Pictures of same-sex couples and inclusive language have been removed from a booklet sent to parishes ahead of Pope Francis‘s expected to visit to Ireland in August for the World Meeting of Families (WMF) in Dublin.
The informational booklet “Amoris: Let’s talk Family! Let’s be Family!” originally included five pictures of same-sex couples. All of them were removed by the WMF office in Dublin, along with language that, while still in opposition to same-sex marriage, gave recognition to same-sex relationships.
“While the Church upholds the ideal of marriage as a permanent commitment between a man and a woman, other unions exist which provide mutual support to the couple,” the now absent text read. “Pope Francis encourages us never to exclude but to accompany these couples also, with love, care and support.”
Pope Francis garnered headlines in 2013 for his comments when asked about gay people.
“If a person is gay and seeks God and has good will, who am I to judge?” he said.
He has, however, repeatedly reaffirmed his, and the church’s, view that marriage should only be between one man and one woman.
Two years previous, Pope Francis said the Catholic Church could potentially be persuaded into giving the okay to civil unions in order to provide certain rights, like that of property and healthcare access.
A promotional video from WMF Dublin describes the program, that utilizes the booklet along with other materials, as “a mixture of activities and conversations designed to help you reflect on the joys and challenges of family life today and what we mean by the gospel of the family.”
The change comes after criticism from Catholic website LifeSiteNews.
The publication, which is based in the United States, “reached out to Archbishop [Diarmuid] Martin, who is overseeing the World Meeting of Families, and asked if the homosexual image and text was inserted into the program by mistake.”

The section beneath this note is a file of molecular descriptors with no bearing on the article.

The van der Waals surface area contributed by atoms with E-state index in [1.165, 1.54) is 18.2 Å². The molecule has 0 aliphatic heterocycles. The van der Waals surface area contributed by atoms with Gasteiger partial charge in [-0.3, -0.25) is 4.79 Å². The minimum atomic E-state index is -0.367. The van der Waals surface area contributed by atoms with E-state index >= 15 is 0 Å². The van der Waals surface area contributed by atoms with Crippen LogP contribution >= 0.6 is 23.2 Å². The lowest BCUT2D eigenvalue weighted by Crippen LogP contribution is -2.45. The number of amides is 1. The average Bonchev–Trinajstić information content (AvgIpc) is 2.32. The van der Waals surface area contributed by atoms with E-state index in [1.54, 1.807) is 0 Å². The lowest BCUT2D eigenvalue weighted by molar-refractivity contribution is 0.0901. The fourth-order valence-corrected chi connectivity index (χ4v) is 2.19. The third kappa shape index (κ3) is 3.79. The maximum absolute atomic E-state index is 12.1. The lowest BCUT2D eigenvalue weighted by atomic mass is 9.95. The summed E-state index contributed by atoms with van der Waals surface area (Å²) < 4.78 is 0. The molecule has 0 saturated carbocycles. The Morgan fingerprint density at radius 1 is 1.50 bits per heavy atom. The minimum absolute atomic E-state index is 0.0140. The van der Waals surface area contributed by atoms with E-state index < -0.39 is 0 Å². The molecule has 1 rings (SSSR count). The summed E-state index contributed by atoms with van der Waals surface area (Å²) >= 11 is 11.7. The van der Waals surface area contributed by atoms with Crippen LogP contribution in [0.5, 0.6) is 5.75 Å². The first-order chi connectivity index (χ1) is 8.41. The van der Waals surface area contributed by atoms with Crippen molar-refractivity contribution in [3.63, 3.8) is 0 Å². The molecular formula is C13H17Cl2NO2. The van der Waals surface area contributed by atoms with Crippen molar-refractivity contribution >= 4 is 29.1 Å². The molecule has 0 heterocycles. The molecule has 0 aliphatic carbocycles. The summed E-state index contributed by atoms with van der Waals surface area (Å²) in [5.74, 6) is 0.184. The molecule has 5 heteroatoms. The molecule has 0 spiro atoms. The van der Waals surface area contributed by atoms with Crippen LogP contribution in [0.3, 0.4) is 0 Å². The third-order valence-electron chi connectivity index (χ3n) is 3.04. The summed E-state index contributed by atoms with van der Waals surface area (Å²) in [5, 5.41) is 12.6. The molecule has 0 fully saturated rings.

They did not receive a response, but many of those criticizing the change are pointing the finger at the publication.
The WMF office in Dublin has not given a reason for the change, instead offering a boilerplate response, claiming in a statement that the event had “always been understood as a meeting open to all. This remains the position of the World Meeting of Families in Dublin.”
Former Irish president Mary McAleese is among those criticizing the move, reports The Independent.
She pointed to “the history of the event” as evidence of reason to doubt that it is truly “open to all.”
“For example, LGBTI Catholics and their families who in good faith attended the 2015 meeting held in Philadelphia have reported that they experienced traumatizing hostility,” she said. “Ireland can and hopefully will do better than that.”
“How can LGBT families feel welcome when the very images of their existence are expunged from the literature as if they somehow contaminate it?” asked Catholic theologian Angela Hanley. “If you cannot be visible, can you be counted?”
The event is held every three years, to promote the message that family is “the cornerstone of our lives, of society and of the church.”